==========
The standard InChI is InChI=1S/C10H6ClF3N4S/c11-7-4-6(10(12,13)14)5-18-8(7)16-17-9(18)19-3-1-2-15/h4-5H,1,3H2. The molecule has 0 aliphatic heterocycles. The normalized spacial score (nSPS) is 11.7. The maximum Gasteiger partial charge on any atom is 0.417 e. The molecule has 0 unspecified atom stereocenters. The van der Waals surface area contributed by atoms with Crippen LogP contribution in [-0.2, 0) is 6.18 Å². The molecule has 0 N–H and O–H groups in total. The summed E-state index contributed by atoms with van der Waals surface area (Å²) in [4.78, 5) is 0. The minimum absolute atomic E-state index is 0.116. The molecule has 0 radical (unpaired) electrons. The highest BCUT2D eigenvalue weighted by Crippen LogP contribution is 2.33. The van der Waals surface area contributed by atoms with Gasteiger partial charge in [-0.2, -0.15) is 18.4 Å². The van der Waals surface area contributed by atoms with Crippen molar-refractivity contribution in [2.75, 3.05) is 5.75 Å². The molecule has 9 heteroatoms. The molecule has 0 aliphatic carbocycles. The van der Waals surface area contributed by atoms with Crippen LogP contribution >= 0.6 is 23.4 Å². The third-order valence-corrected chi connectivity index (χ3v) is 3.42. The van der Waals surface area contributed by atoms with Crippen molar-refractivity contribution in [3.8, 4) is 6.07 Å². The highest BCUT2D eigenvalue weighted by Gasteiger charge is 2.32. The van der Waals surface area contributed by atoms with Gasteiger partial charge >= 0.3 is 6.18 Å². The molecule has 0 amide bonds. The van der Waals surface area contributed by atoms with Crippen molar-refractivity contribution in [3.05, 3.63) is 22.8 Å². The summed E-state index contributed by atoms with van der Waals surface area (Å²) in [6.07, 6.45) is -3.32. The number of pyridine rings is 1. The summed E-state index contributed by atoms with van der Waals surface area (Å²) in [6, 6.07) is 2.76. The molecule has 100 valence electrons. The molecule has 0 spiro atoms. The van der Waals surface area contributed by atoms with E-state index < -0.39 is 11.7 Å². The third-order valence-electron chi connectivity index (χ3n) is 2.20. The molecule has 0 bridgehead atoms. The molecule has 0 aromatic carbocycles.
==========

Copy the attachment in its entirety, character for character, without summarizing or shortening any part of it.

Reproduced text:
The standard InChI is InChI=1S/C10H6ClF3N4S/c11-7-4-6(10(12,13)14)5-18-8(7)16-17-9(18)19-3-1-2-15/h4-5H,1,3H2. The molecule has 0 aliphatic heterocycles. The normalized spacial score (nSPS) is 11.7. The maximum Gasteiger partial charge on any atom is 0.417 e. The molecule has 0 unspecified atom stereocenters. The van der Waals surface area contributed by atoms with Crippen LogP contribution in [-0.2, 0) is 6.18 Å². The molecule has 0 N–H and O–H groups in total. The summed E-state index contributed by atoms with van der Waals surface area (Å²) in [4.78, 5) is 0. The minimum absolute atomic E-state index is 0.116. The molecule has 0 radical (unpaired) electrons. The highest BCUT2D eigenvalue weighted by Crippen LogP contribution is 2.33. The van der Waals surface area contributed by atoms with Gasteiger partial charge in [-0.2, -0.15) is 18.4 Å². The van der Waals surface area contributed by atoms with Crippen molar-refractivity contribution in [2.75, 3.05) is 5.75 Å². The molecule has 9 heteroatoms. The molecule has 0 aliphatic carbocycles. The van der Waals surface area contributed by atoms with Crippen LogP contribution >= 0.6 is 23.4 Å². The third-order valence-corrected chi connectivity index (χ3v) is 3.42. The van der Waals surface area contributed by atoms with Crippen molar-refractivity contribution in [3.8, 4) is 6.07 Å². The highest BCUT2D eigenvalue weighted by Gasteiger charge is 2.32. The van der Waals surface area contributed by atoms with Gasteiger partial charge >= 0.3 is 6.18 Å². The molecule has 0 amide bonds. The van der Waals surface area contributed by atoms with Crippen molar-refractivity contribution in [3.05, 3.63) is 22.8 Å². The summed E-state index contributed by atoms with van der Waals surface area (Å²) in [6.07, 6.45) is -3.32. The number of pyridine rings is 1. The summed E-state index contributed by atoms with van der Waals surface area (Å²) in [6, 6.07) is 2.76. The molecule has 100 valence electrons. The molecule has 0 spiro atoms. The van der Waals surface area contributed by atoms with E-state index < -0.39 is 11.7 Å². The third-order valence-electron chi connectivity index (χ3n) is 2.20. The molecule has 0 bridgehead atoms. The molecule has 0 aromatic carbocycles.